The right home renovations can add money at resale. But home renovations can be expensive. How can you know what renovations will return that cash when you sell? Experienced realtors and contractors know the answer to this question, so I asked them.
“Cost overruns are common,” said one contractor. “No matter how well we budget, we always find something that complicates the job, or the homeowner changes their mind about something. It's like building a custom home; there are surprises.”
“So what you are saying is that a homeowner wanting to renovate should plan carefully?” I asked.
“Exactly. Do the research before diving in. We see a lot of people diving in all excited about, say, knocking out a wall to open things up and then finding out that the replacement structure is very expensive.”
One realtor told me, “Homeowners should reconsider a new wallpaper project. Wallpaper looks just great for about three months and then it's dated. I hear prospective buyers say, ‘Uh, we will have to tear off that paper,' almost every time they see flower wallpaper on a walkthrough. It's a negative.”
Another item is when a homeowner knocks out a wall to expand a master bedroom by eliminating the bedroom next to it. “Sure, the master is glorious and wonderful, but now on resale you have a two-bedroom home instead of a three-bedroom home. Believe me, this will bring the home value down, even if you have three baths,” said the realtor.
Another contractor said, “Converting a two-car garage into a family room is one renovation project that we get that will cost more to do than you think, and on resale doesn't add much. If the new room is in a garage without any windows, most code inspectors will not allow you to use it as a bedroom either. And folks do like garages.”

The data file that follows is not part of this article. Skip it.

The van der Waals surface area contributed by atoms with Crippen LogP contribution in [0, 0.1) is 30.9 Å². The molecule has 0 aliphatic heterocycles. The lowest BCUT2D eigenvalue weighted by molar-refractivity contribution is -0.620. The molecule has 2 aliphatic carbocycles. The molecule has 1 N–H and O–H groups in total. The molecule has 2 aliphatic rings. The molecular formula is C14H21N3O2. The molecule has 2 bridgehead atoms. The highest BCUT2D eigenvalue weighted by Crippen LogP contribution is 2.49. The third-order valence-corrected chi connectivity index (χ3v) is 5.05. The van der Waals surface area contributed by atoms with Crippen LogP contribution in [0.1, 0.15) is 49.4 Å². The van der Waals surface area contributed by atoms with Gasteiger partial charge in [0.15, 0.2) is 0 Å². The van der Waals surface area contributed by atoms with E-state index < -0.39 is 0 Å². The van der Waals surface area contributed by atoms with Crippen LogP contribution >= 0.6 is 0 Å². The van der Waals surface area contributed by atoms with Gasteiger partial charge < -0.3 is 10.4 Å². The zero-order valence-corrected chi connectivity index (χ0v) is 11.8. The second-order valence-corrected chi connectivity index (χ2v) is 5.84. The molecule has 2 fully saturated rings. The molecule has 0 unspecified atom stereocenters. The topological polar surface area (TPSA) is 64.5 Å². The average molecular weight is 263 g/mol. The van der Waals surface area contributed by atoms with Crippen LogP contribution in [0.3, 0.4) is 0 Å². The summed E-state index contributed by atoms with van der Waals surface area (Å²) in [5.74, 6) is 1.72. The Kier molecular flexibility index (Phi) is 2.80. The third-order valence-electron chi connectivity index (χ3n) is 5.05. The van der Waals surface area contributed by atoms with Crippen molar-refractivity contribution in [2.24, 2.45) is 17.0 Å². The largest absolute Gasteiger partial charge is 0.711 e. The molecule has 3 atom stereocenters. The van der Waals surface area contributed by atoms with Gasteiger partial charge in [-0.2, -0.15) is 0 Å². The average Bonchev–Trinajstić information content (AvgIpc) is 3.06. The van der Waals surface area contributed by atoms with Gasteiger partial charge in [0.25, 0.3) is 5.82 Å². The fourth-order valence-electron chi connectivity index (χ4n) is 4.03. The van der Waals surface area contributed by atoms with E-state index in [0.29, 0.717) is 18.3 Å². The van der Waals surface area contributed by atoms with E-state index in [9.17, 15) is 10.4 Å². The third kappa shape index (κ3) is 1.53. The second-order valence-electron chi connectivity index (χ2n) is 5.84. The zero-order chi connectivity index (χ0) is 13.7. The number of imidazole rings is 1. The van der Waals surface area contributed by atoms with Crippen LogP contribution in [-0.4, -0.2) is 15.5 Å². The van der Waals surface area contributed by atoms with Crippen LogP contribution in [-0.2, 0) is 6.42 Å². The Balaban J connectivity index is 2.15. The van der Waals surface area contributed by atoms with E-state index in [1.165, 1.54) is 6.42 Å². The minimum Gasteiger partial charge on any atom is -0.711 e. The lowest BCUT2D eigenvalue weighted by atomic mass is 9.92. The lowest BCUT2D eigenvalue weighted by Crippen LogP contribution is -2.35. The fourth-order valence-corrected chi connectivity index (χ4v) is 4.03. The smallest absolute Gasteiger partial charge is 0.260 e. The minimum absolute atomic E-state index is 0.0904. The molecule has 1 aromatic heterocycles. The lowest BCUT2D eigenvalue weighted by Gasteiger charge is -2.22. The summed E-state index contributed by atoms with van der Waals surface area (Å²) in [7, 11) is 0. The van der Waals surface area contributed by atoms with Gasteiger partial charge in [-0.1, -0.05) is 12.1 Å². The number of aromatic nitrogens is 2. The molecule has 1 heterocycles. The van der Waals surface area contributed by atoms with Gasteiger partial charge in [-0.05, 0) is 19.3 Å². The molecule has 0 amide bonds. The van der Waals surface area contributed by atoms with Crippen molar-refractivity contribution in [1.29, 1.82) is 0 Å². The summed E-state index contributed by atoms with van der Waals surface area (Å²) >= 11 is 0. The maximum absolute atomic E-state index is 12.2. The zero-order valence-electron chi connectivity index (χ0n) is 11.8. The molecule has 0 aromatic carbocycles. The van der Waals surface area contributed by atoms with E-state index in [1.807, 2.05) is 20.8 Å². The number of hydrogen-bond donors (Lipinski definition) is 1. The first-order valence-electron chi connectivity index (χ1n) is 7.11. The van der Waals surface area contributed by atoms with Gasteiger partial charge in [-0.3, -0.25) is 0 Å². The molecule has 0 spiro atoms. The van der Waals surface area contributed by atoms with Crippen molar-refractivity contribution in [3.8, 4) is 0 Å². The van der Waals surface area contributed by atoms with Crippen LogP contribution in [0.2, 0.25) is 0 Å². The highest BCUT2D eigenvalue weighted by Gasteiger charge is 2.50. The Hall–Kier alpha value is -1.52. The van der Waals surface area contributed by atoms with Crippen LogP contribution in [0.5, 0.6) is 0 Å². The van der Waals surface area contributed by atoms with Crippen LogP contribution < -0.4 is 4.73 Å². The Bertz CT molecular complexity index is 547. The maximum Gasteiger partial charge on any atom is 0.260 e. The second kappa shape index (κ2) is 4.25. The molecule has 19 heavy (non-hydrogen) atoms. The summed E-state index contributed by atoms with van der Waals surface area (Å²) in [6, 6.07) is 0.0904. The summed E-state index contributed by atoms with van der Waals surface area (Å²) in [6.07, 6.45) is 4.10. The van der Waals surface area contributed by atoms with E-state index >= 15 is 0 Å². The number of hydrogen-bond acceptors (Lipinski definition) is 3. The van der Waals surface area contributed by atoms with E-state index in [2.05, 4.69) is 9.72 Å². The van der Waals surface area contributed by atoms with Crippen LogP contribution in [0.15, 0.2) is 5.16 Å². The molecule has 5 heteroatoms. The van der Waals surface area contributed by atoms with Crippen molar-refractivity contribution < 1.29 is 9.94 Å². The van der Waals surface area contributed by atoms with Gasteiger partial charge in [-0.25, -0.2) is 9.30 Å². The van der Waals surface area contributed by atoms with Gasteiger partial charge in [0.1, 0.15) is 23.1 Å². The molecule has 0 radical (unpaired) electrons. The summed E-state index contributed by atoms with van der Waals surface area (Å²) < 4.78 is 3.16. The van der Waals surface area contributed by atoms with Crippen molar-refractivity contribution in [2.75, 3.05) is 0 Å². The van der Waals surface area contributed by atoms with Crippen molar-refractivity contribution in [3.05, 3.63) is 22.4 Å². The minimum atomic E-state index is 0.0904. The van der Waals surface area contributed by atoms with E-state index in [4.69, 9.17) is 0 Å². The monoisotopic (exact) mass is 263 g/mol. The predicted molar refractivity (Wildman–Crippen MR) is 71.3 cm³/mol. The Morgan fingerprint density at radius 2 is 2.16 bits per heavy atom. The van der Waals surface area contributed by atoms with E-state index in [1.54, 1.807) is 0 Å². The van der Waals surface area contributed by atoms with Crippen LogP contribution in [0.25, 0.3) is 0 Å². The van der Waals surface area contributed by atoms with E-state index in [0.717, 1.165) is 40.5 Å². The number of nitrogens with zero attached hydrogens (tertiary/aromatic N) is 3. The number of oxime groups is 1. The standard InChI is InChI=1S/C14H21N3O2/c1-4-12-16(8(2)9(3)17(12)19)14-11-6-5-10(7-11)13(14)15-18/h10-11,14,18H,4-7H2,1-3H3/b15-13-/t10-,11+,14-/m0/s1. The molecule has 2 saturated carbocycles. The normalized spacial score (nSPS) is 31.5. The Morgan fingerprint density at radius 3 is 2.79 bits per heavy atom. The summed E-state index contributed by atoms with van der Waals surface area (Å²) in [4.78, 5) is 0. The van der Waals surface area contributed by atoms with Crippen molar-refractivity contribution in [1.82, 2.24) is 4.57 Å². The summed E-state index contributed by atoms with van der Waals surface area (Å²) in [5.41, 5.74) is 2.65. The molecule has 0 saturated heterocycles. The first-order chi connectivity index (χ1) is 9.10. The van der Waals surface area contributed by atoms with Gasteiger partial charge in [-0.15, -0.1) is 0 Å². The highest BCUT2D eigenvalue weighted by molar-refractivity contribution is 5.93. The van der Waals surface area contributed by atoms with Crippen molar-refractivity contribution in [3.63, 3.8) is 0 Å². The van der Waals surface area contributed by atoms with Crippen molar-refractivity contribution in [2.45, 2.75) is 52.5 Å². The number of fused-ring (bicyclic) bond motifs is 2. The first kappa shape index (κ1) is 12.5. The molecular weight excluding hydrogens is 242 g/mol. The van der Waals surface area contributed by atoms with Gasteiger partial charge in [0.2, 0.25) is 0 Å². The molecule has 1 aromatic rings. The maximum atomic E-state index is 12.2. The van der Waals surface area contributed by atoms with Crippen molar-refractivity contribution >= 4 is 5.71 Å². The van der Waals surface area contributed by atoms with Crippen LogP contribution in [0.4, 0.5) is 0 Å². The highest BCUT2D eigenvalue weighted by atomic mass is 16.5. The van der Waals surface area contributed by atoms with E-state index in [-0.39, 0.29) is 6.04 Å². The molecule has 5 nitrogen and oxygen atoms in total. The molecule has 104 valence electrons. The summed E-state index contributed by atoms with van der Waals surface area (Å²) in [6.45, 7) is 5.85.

The one mistake that I saw a lot when I was a home inspector was homeowners deciding to do the renovation work themselves. I am not saying that qualified folks shouldn't jump in and do some or all of the work, but make sure you are really qualified. Sometimes people don't know what they don't know. DIY renovations can be pretty obvious and disinviting to home buyers.
One example was a bathroom in a home where the homeowner had installed all the fixtures himself. The wrong plumbing traps, fittings, and couplings were used, the hot water line was going to the toilet (they did not notice it), and three faucets had slow leaks. The buyers liked the home but balked at a $1500 estimate to fix everything to meet code in that “upscale” bath.
“I've seen people spend a lot of money for a very swanky and upscale kitchen. While they really liked it themselves, when they went to sell they only got about 20% of that cost back. The reason was that the home just wasn't on that price point or in an area with other homes that would have that kind of upgrade. So tell your readers to do a thorough analysis before they decide to spend a lot of money on the kitchen, unless they are going to stay in the home.”
The lesson here is this: research and planning are critical if you want to renovate. Find out what the return on investment is (the internet, contractors, and realtors can help) before you start, and get at least three proposals before you begin.